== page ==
Keith and I were recently faced with something we never imagined we would have to deal with. We were leaving the pool one morning and received a call that one of our very dear friends, Keith’s best friend of almost 30 years, had taken his own life. We spent that day making the necessary phone calls and essentially just walking around in a state of shock. We had a bike ride scheduled that afternoon and while we absolutely could have skipped it, we decided that maybe at least going through the motions would help us to find some normalcy in this horrific day.
We put our bikes on the trainers and suited up. We rode, not hard and not long, but we rode. Two days later we had a long run scheduled. We absolutely could have skipped this. Instead, we hit the trails with our headphones on and ran for hours and hours. We probably only said a few words to each other. We cried lots of tears and we had one of the most therapeutic runs I could have ever imagined. Does the fact that we did these 2 workouts during such a traumatic time mean that we weren’t grieving or that we take our training too seriously? Does it mean that we don’t have lives outside of running? Not at all. Training (whether it be running or biking or whatever) is so much more than that to us. It is routine, together time, normalcy, meditation, and happiness. It is therapy.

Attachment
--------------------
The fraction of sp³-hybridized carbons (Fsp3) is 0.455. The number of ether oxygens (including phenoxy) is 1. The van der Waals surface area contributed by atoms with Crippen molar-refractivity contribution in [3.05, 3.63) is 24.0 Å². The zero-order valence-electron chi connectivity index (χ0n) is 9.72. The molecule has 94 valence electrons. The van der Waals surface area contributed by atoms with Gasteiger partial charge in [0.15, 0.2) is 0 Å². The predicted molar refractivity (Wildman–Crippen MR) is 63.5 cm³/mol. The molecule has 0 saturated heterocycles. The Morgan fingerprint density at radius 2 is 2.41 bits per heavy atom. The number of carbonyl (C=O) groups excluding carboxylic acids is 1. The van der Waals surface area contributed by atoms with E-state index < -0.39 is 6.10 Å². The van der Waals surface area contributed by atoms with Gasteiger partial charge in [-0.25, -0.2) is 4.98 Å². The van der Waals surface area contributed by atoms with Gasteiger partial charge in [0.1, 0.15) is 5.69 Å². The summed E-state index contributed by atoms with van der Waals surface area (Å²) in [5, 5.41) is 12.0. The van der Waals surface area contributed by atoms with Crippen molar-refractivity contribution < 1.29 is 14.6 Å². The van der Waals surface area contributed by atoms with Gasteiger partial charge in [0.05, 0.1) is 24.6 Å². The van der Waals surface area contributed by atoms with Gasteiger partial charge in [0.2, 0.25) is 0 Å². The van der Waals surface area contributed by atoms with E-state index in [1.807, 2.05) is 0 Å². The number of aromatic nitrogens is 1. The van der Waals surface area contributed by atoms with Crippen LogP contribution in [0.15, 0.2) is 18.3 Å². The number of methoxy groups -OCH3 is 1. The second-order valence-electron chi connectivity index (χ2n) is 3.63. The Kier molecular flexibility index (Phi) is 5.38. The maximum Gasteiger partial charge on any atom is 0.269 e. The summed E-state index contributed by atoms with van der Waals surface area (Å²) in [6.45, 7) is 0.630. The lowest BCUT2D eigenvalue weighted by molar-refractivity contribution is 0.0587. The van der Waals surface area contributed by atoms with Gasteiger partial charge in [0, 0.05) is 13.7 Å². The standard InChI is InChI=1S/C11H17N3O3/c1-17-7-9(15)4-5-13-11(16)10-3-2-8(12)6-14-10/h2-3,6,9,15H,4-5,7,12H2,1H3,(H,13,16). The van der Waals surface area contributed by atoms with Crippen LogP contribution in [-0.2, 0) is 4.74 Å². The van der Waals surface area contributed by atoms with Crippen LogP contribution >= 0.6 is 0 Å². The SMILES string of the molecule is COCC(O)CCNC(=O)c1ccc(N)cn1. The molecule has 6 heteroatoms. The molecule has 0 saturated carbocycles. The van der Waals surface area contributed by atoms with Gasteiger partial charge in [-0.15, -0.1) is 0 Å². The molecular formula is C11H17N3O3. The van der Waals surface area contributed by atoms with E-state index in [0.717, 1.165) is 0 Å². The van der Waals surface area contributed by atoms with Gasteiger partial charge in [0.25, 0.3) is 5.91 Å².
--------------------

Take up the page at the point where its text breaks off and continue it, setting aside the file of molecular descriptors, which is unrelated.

We needed that run more than anything. That particular run is what helped us to get through a very emotional and exhausting weekend. That run also got us thinking. Why do people run or bike or swim if it doesn’t make them happy? Every single workout doesn’t have to be looked forward to or even enjoyed but if the overall theme of what you’re doing isn’t happiness, then what is it? I often hear from people that they’re too “stressed” to work out. There’s nothing that would help with stress more than a work out. On the flip side, I struggle when people decide to train for a specific race or join a specific group simply because they have a friend doing it. Your friends happiness is not going to get you through it. It has to be something that makes you happy as well.
If it’s not running that makes you happy and keeps you lifted during tough times, that’s perfectly ok, but I challenge you to figure out what it is. Everyone needs something healthy that also gives them the feeling of meditation, normalcy, and happiness. Figure out what it is for you and embrace it. You never know when you’ll need it.